Massimo Leserri, Dayan-Ariadna Guzman-Bejarano

Connection Between Nature Lessons and Material Explorations

Frontmatter

Computational Mechanical Modelling of Wood—From Microstructural Characteristics Over Wood-Based Products to Advanced Timber Structures

Wood as structural bearing material is often encountered with skepticism and, therefore, it is not used as extensively as its very good material properties would suggest. Beside building physics and construction reasons, the main cause of this skepticism is its quite complex material behavior, which is the reason that design concepts for wood have so far not achieved a desirable prediction accuracy. Thus, for the prediction of effective mechanical properties of wood, advanced computational tools are required, which are able to predict as well as consider multidimensional strength information at different scales of observation. Within this chapter, three computational methods are presented: an extended finite element approach able to describe strong strain-softening and, thus, reproduce brittle failure modes accurately; a numerical limit analysis approach, exclusively describing ductile failure; and an elastic limit approach based on continuum micromechanics. Based on illustrative results, the performance of these methods is shown and discussed. Furthermore, a finite-element-based design procedure for an elastically-deformed wooden structure is outlined, showing how advanced mechanical information of the base material could be exploited within digital design of complex timber structures in future. Finally, geometric design concepts applicable within digital wood design are discussed, giving insights into possible future developments.

Josef Füssl, Markus Lukacevic, Stefan Pillwein, Helmut Pottmann

Hygroscapes: Innovative Shape Shifting Façades

This chapter focuses on the testing and design of shape shifting façade prototypes that are programmed to passively sense stimuli and respond in a controlled setting based on the hygroscopic properties of wood. Wood is introduced in this context as a low-tech smart material with a naturally soft responsive mechanism that offers a substitute for mechanical actuators. First, a set of physical experiments were conducted to deduce the design parameters that affect wood morphology, behavior and response time upon changes in humidity levels and moisture content, including dimensional ratio, grain orientation, material thickness, type of wood, and lamination. We then report on the process and outcome of a workshop held at the American University in Cairo, with the main challenge of regulating the morphology and hygroscopic behavior of wood to work as an actuator with specifically desired motion for adaptive building façade prototypes. Based on the observations and analysis of concepts and mechanisms, we discuss shape shifting grammars as a framework for devising adaptive façade prototypes from a generative design perspective, where specific combinations of motion parameters are used to induce semantic rules and customized commands for the overall behavior of shape shifting mechanisms.

Sherif Abdelmohsen, Sigrid Adriaenssens, Stefano Gabriele, Luigi Olivieri, Rana El-Dabaa

Adaptive Wooden Architecture. Designing a Wood Composite with Shape-Memory Behavior

Wood is a sustainable and attractive material with a venerable history of use in architectural construction and carpentry. It also has a promising and innovative future in architecture and design. The aim of our research is to reintroduce wood as a responsive and transformable material for use in novel adaptive architectural design. By combining a refurbished technique of wood-cutting known as kerfing with the use of a shape-memory polymer resin, we have created wood-based surfaces that can turn into precise curvilinear forms without incurring damage, and then self-transform to their original shape in response to environmental stimuli. We developed a temperature-based responsive polymer and a flexible, diamond-shaped kerfing pattern in our prototype testing and were able to achieve the desired results. This method enabled us to design and control the material and its behavior by taking advantage of the micro-scale resin polymer’s effects, combined with wood’s specifically cut geometry. In addition to demonstrating the possibilities of shape memory behavior for wood-based architecture, this prototype offers a practical technique that can be used by designers to create flexible and inexpensive wood-based fabrications on the required scale with compact storage and transportation alignments.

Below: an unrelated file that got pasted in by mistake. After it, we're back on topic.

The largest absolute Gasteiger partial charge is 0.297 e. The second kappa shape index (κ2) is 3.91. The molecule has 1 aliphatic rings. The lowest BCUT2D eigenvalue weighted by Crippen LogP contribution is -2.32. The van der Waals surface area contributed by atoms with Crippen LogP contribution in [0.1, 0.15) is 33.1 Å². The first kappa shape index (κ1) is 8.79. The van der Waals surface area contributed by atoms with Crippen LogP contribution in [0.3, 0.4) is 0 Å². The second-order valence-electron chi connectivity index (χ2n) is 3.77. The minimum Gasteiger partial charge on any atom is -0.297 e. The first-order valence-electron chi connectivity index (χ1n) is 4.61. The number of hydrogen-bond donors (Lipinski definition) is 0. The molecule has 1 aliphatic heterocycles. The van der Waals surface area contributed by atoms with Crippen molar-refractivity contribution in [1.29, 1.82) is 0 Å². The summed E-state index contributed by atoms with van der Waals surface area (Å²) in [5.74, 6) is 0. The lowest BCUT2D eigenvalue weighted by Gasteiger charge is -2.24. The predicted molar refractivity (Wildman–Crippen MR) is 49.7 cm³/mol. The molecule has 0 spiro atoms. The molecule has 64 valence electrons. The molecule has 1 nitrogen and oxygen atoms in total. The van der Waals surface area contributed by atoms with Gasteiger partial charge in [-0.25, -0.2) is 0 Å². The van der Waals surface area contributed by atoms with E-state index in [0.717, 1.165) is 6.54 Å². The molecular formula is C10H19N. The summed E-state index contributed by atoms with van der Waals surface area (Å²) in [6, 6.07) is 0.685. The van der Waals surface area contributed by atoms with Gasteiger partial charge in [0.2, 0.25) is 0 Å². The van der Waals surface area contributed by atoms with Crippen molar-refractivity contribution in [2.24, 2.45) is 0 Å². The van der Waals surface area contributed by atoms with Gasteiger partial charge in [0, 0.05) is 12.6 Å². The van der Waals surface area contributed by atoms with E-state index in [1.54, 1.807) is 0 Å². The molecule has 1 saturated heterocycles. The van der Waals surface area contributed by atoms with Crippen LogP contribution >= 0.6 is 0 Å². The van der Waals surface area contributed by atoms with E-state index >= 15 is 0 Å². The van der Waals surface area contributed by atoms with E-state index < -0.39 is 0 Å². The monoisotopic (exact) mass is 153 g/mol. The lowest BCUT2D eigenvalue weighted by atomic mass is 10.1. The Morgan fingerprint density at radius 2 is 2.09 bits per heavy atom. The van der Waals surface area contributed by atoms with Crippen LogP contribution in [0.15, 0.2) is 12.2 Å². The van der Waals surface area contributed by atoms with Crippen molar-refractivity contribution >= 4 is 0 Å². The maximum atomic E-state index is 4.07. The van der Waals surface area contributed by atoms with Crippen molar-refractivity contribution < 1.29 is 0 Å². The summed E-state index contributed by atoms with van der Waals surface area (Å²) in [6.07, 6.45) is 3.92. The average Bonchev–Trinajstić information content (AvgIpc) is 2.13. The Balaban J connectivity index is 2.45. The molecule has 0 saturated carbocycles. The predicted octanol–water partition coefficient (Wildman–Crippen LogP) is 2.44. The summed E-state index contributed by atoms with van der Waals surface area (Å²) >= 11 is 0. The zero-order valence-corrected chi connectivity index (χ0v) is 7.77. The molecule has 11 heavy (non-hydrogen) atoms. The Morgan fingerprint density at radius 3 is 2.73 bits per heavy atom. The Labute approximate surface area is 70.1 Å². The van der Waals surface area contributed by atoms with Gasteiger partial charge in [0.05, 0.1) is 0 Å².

Maryam Mansoori, Negar Kalantar, Terry Creasy, Zofia Rybkowski

Geometry-Induced System of Controlled Deformations. Application in Self-organized Wooden Gridshell Structures

This chapter presents a novel construction system which offers an efficient materialization method for double-curved surfaces. This results in an active-bending system of controlled deformations. The latter system embeds its construction manual into the geometry of its components, thus it can be used as a self-formation process. The two presented gridshell prototypes are composed of geometry-induced, variable stiffness elements. The latter elements are able to form programmed shapes passively when gravitational loads are applied. Each element consists of multiple layers and a slip zone among them. The slip allows the element to be flexible when flat and increasingly stiffer when its curvature increases. The presented system eliminates the need for electromechanical equipment since it relies on material properties and geometrical configurations. Wood, as a flexible and strong material, has been used for the prototypes. The fabrication of the timber laths has been done via CNC industrial milling processes. The scalability of the system shows potential for applications in large-scale transformable structures. The comparison between the predefined digital design and the resulting geometry of the physical prototypes is reviewed here. The aim is to inform the design and fabrication process with the extracted performance data and thus, optimize the system’s behaviour.